Annual Connect User Conference Goes Virtual and Brings the Family Together

Credit union staff from across the country attended the third annual Synergent Connect User Conference, held for the first time virtually on August 26. Fondly referred to as the “Synergent Family Reunion,” nearly 160 registrants logged in for a day that provided an opportunity to connect with colleagues. Presentations included a keynote from renowned economist Dr. Stephen Happel, as well as product and service updates provided by Synergent staff.

Scott Johnsen

“We’re pleased you were able to join us virtually today,” opened Scott Johnsen, Synergent Senior Vice President of Operations and host of the Connect User Conference. “As we continue to practice social distancing, we are looking for different ways to connect while adapting to our new normal. And although we can’t gather together this summer, we’re pleased to host the third conference in this online and interactive format.”

Johnsen then reflected on Google’s “Project Aristotle,” a study that sought to determine what makes the most productive teams. It found that successful teams are not simply a combination of expertise, experience, and degrees. The differentiator is human interaction.

“I want to recognize you, our credit unions, as well as the Synergent team who is presenting today for all the dialogues we have had over the year, the trust amongst each other to share thoughts, ideas, opinions, as well as the personal relationships we’ve developed and cherished, especially the professional and personal disruptions that struck with COVID,” said Johnsen.

Todd Mason, President and CEO of Synergent, also welcomed attendees and officially kicked off the day.

Todd Mason

“We’re so thankful for you to spend a few hours with us learning, growing, and hopefully exchanging some great ideas as we go through,” stated Mason.

Mason elaborated that the day included presentations meant to elicit conversation. He noted the importance of arming credit unions with information to ensure they get the most out of their Synergent partnership and provide their members the best service possible.

He then shared a personal story about his role in a 90s dot-com startup. It started with a vision of helping credit unions serve members using the internet. The plan was to be the AOL of credit unions. But when the dot-com bubble burst shortly after it launched, Mason and his team needed to rethink the plans of the company. This required a dramatic pivot, which they did, and as a result, the organization is still alive and well today as a successful CUSO. The experience that Mason provided offers some valuable lessons that also reverberate in today’s climate.

“That experience 20 years ago, it taught me five lessons that have stuck with me today and have been very useful even now as we’ve been working through COVID and so many other things,” reflected Mason.

The five inspiring lessons Mason shared included the following key points:

  • Stay true to your larger mission and direction, but be flexible with your plans on how to achieve them.
  • Play to your strengths and aptitudes.
  • Seek input, listen, and communicate often.
  • Keep moving and iterating, and do it quickly.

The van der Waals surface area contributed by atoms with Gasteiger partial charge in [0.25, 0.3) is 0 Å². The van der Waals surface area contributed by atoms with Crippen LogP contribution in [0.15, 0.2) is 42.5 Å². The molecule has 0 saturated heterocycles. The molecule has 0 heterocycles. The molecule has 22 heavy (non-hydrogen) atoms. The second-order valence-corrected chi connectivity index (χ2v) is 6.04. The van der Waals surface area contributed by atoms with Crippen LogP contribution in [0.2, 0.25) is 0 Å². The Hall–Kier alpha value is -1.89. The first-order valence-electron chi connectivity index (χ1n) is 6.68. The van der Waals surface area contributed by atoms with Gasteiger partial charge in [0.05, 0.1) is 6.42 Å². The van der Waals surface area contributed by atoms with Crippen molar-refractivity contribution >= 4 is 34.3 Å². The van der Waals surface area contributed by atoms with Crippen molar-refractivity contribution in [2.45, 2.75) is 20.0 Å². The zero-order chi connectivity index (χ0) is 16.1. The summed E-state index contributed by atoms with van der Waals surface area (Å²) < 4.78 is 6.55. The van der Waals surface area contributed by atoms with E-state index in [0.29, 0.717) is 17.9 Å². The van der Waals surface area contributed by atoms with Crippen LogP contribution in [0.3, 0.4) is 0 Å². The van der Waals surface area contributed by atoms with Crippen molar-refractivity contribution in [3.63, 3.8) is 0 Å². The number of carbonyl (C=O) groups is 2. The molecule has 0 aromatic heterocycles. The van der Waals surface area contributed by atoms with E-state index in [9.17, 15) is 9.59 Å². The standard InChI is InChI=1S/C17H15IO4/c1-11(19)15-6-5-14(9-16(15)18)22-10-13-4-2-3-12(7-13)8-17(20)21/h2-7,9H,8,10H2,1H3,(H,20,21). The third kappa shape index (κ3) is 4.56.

• Celebrate learning, even from the moments that did not go as planned, and in every accomplishment that helps you deliver on your mission.

Mason also acknowledged the many challenges and changes that credit unions and Synergent faced in response to COVID. Credit unions and Synergent share the goal of improving the financial lives of members. What was planned at the start of 2020 was dramatically different than what happened, which made pivoting necessary.

“You listened to your members and their needs when COVID hit and we listened to you and responded quickly,” said Mason. “Overnight, we shifted our operations, you shifted your operation to digital and we kept on moving. What we once thought was impossible now seems inevitable. The collective accomplishments we have are many.”

Dr. Stephen Happel

2020: Impacts of COVID-19 on the U.S. Economy, the Upcoming Elections, and the Next Four Years
Dr. Stephen Happel
Emeritus Professor of Economics
Arizona State University’s W.P. Carey School of Business

Keynote presenter Dr. Stephen Happel is a nationally recognized speaker on the current outlook for the U.S. and individual states’ economies, key demographic trends affecting financial institutions, Federal Reserve policy, and current tax/spending proposals. He has authored two textbooks and over 100 articles in both professional journals and popular press publications, including the Wall Street Journal.

“First of all, I’m an optimist,” shared Happel. “I buy lottery tickets, that ought to tell you something right there, I’m an optimist. And I’m especially an optimist over the years about the U.S. economy. I love capitalism. To be more precise, I love moral capitalism.”

Dr. Happel used a Dilbert cartoon to further illustrate his belief in capitalism. It read, “When one person doesn’t understand economics, we call it ignorance. When millions don’t, we call it a political movement.” He stressed that when taking action, one can’t only consider the course of action, the cost also must be considered no matter what the benefits are.

He also spoke of the importance of 3% real GDP growth. When this goes down to even 2% growth, people suffer. Dr. Happel referenced handouts that included the 2020 Real GDP Forecast. They showed the overall 2020 Real GDP Forecast as of August 10, 2020 was projected to be -5.2%.

“Since 1950, there has never been another year like this year,” stressed Dr. Happel. “Not even close to what we have going on. The last time we had anything like this was, of course, the Great Depression.”

He also reviewed GDP growth by the decades from 1950 through 2020. Breaking down the analysis based on presidential terms of office. He began with the Eisenhower administration, during which time GDP growth averaged 2.6%, which is surprising given the perceived growth associated with the 1950s. During the Kennedy and Johnson eras, growth skyrocketed, averaging 4.8%, representing one of the greatest economic booms in our country’s history. In the Nixon and Ford years, GDP dipped back down to 2.8%. For Carter, it went up to 3.3%. Ronald Reagan was said to be the only Republican president in the last 60-70 years who had significant GDP growth averaging more than 3%. The years that followed with George H.W. Bush and Bill Clinton saw GDP of 2.1% and 3.8%. GDP stayed at 3% for George W. Bush but dipped to 1.5% during the Obama administration.